Once a thriving part of the Roman Empire, the city of Pompeii was buried in nearly two stories of volcanic ash when Mount Vesuvius exploded in 79 AD. It was a rare volcanic incident that, instead of lava, waves of deadly heat and ash were thrown out that more or less cemented the inhabitants of Pompeii in place, leaving their corpses as eerie evidence when they were unearthed centuries later.
Paul W S Anderson’s ‘Pompeii’ centers on this reality. Dubbed a disaster adventure film which also focuses on two star-crossed lovers ‘Pompeii’ gets off to a promising start with a scene from Milo’s youth. The young lad witnesses his family of Celtic horse tribe being slaughtered by the minions of a Roman senator named Corvus. Around 17 years later the same lad, now a grownup young man, is reintroduced as a slave turned gladiator played by Kit Harrington of ‘Game of Thrones’ fame.
The movie effectively highlights the frivolity of making plans. Corvus has come to Pompeii not only to claim Cassia as his wife but also sponsor her father’s plans in rebuilding the city. Meantime Milo is brought from Brittania and is fated to square off against Pompeii’s reigning champion, Atticus.
As the tug of war for power and love continues Mount Vesuvius waits only making an occasional rumble. This is a sign of the doom which awaits the citizens of Pompeii at the end.
The battle scenes are crisply choreographed. One that particularly stands out is when Milo and Atticus take on a battalion of Roman soldiers. ‘Pompeii’ also offers a visually stunning scale of destruction.
A drawback in the film is that Anderson seems to have staged a lot of tiresome non-action scenes. Milo’s and Pompeiian beauty Cassia’s romance is hardly convincing or charming. The two do not share any romantic vibes as such till the end when they are buried in lava. The only emotion they offer is one of big-eyed sadness. Therefore the climax hardly tugs at our heartstrings.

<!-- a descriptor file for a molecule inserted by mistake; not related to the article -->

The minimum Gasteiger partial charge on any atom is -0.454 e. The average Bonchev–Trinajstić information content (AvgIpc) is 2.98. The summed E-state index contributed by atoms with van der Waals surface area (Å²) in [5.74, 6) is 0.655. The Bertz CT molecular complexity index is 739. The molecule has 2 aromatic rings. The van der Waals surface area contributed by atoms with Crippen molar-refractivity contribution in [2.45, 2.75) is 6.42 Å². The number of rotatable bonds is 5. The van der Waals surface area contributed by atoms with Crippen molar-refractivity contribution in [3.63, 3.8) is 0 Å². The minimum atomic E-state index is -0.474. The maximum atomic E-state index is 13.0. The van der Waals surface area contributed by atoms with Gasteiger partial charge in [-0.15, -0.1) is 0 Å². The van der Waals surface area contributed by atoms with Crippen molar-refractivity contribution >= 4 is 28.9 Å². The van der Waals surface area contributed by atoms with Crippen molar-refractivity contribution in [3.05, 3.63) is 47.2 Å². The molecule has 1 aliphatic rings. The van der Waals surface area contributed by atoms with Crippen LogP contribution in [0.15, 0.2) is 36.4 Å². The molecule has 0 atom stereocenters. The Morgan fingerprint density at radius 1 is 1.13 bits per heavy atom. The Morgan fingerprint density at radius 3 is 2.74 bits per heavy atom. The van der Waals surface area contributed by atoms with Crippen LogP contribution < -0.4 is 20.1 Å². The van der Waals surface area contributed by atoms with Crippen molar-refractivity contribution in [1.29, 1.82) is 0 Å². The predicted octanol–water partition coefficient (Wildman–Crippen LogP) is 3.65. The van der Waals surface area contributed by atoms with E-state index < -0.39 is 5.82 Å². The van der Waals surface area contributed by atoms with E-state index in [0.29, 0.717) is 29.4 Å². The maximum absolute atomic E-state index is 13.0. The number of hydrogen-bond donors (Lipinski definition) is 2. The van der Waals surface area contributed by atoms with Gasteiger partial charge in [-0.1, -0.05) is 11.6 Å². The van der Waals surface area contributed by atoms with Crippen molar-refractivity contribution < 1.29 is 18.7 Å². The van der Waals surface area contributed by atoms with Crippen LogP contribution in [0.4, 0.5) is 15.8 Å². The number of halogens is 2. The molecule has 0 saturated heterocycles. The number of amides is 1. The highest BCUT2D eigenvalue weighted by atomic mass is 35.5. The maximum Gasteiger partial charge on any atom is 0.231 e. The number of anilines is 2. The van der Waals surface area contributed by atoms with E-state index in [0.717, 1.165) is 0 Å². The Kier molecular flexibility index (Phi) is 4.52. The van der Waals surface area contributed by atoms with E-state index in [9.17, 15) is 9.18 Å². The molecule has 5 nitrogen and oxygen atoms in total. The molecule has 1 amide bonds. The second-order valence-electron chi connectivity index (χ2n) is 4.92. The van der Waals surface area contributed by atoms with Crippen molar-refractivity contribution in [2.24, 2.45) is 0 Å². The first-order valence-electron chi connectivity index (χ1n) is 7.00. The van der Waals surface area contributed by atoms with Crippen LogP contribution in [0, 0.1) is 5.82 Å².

The fires of Mount Vesuvius seem to be the least of the characters’ concerns at times. The violent release of smoke, fire, and meteoric debris seems to be inserted into the film to increase the dramatic element rather than as its main attraction. Instead Anderson favors fireballs, rains of ash, ground-shredding earthquakes, and a massive tsunami to stir up interest unsuccessfully. Most of the film focuses on the political manipulations of Sutherland’s smirking senator and the lackluster love story between Harington and Browning.
A heart-stopping thriller
‘Pompeii’ has clearly lifted some scenes and lines from movies like ‘Gladiator,’Dante’s Peak’ and ‘The Dark Knight’. It has given a Roman twist to the ‘Titanic’ tale which also focuses on two tragic lovers divided by class scrambling to get to safety amid natural disasters. Meantime their power-drunk nemesis stalks them till the end.
Kit Harington does not seem to be at ease with his character. He seems more confused and intimidated rather than courageous and charismatic. The same could be said of Emily Browning. She hardly seems appropriate for Cassia’s role since she seems older than what the film indicates her to be. One almost wonders what Corvus and Milo sees in her to go to such pains to claim her.
Jessica Lucas is much more charming in contrast to Browning as Cassia’s black lady servant, Ariadne. However the outstanding character in ‘Pompeii’ is Adewale Akinnuoye-Agbaje who plays Atticus, the African gladiator who is one fight away from earning his freedom. Fearsome and brawny, you believe him as a warrior as he wields weapons and threats. All this he does with a charming smile and a twinkle in his eye showing the viewers that there is heart in his character. Therefore his demise touches the viewers more than that of the protagonists.
Kiefer Sutherland does not make a convincing Corvus. He scowls pontificates and yowls about the glory of Rome too many times. ‘Pompeii’ could have been a heart-stopping thriller yet it ends up being a clichéd love story. ‘Pompeii’ is TicketsLK’s first movie distribution in Sri Lanka. The movie is screening at Liberty Lite cinema.
Ruwini Jayawardana - dailynews.lk